Newcomer Fund aims to fill gaps for new Huron County residents
BY DENNY SCOTT
The Goderich Lions Club, along with a number of other community-minded groups and individuals, have started the Huron Newcomer Fund to help people find their footing in the county.
The fund, started earlier this year, offers up to $1,500 per family to help with challenges newcomers are facing, according to Goderich Lion and chair of the Huron Newcomer Fund Committee John Maskaant.
While applicants to the fund have been and are expected to continue to be focused on refugees coming from Ukraine, Maskaant said the goal is to help all people coming to Huron County, not just Ukranians.
That said, the club’s effort to help during the Ukraine war has somewhat led to the creation of the fund, Maskaant told The Citizen. The Goderich Lions Club had made donations of both supplies and funds to help refugees through Lions Club International.
“Very early on in the war, we were approached by some of the Ukrainian people that are here,” he said, adding they spoke to the club in March. “At the time, we raised funds to help the refugees. This was donated by individuals in the club and the club itself to go through the Lions International fund which would then go to service clubs in the countries around Ukraine to help the people coming out of the country.”
He said helping and serving is the purpose of the Lions, so when the Ukrainian people started coming here, the local service club felt the best way was to take a leadership role and help co-ordinate all the efforts.
“We had church groups, municipal groups and other organizations,” he said. “The best way for us to help was to be a part of all the efforts.”
The club would become the focal point for the fundraising, he said, and help facilitate the efforts of other organizations and private donors through the fund and its committee.
He called the fund a “help of last resort” when it came to providing for the refugees, while fellow committee member Christine Marshall of Wingham said it “fills in the gaps” left between other organizations.
“The federal government is providing initial support, and the provincial government has supports in place, and the Salvation Army is stepping up with [connecting newcomers to] local food banks, clothing and household items,” she said. “There are some areas, however, that are difficult for newcomers to handle, financially.”
She pointed to situations like obtaining eyewear necessary for work - and not safety glasses, but actual prescription glasses.
“Newcomers may not have been able to access those kinds of services since leaving their homes, like in Ukraine,” she said. “A lot of people coming from Ukraine have left their country and have been trying to exist in different countries across Europe, with the ultimate goal of getting to Canada. They aren’t coming directly, however, and they have had a span of time where things have lapsed for them, like dental care or eye care.”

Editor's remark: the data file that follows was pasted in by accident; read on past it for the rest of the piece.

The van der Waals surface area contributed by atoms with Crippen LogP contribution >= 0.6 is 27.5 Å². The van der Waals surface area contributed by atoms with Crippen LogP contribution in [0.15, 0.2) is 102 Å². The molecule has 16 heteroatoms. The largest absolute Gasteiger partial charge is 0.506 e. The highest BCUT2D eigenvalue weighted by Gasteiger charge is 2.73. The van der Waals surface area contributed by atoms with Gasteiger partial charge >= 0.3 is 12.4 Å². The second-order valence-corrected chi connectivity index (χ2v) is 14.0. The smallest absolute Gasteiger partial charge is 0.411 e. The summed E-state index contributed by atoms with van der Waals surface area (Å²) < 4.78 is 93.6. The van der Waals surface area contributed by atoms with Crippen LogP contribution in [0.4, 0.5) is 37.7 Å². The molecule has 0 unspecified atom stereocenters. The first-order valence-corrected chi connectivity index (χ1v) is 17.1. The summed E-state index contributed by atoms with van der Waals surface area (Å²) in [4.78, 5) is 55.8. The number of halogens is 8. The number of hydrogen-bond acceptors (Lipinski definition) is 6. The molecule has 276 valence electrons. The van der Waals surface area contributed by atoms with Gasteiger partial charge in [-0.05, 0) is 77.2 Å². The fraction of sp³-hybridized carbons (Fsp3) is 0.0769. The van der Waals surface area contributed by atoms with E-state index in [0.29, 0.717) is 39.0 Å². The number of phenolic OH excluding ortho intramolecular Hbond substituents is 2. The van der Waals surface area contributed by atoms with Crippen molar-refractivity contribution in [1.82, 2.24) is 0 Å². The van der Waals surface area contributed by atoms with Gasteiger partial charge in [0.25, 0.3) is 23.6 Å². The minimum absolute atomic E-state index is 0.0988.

She said that newcomers also require medical exams in order to stay in the country. They have to be done within 90 days of landing and aren’t free. Locally, that means travelling to London or Kitchener, so on top of expenses like the exam and having X-rays done, there are travel expenses and likely food expenses.
“That’s what we would consider a gap,” she said. “How are they going to pay for those when they’re trying to find jobs, or just having to buy food?”
Nearly 60 Ukrainian newcomers have arrived in the area, Marshall said, and while some have left, there are still an estimated 51 remaining.
“Most of the adults have now found some kind of employment, though likely not in their usual field,” she said.
So far, the fund has had six applications and the committee has dispersed approximately $3,000. She said no family has hit the upper limit of $1,500 yet.
As for how the fund is being received, Marshall said it’s a mixed bag.
“The beneficiaries are very grateful that we do this for them,” she said. “The response from the larger community, however, has been mixed.”
She said the group is seeking more donations to help add to the funds that were provided by the Goderich Lions Club and private donors to help further the efforts of the committee.
She said that, given the Goderich Lions Club’s involvement, it made sense to start in Goderich, but the committee will soon be targeting the rest of the county and surrounding area to ask for donations.
“Some businesses that are employing the Ukrainians are aware of their situations, but beyond that, we’re looking to inform the community at large, to try and connect with people who already have a sympathetic ear,” she said.
Marshall said she hopes there will be more people out there like her who want to connect with the people whom the committee is helping. While she says it’s a good idea to donate to national groups, and says it’s great that the Lions Clubs are sending funds through their own organization, she wants a personal connection with the people she is helping. Having hosted a family for three months, she says there’s something special about helping on that one-on-one basis.
“If people in the local area want to help, and feel their money is being used specifically for people in this area, this is the way to do that,” she said.
The committee currently has six people on it, including several Goderich Lions Club members, and is looking for a seventh member.
Having only recently started up, the committee is still working on its policies and procedures, and will welcome new ideas from members according to Marshall.
Maaskant said those interested in helping can go to the Goderich Lions Club’s website and find the link for the Huron Area Newcomer Fund where people can donate, apply for funds or contact the committee.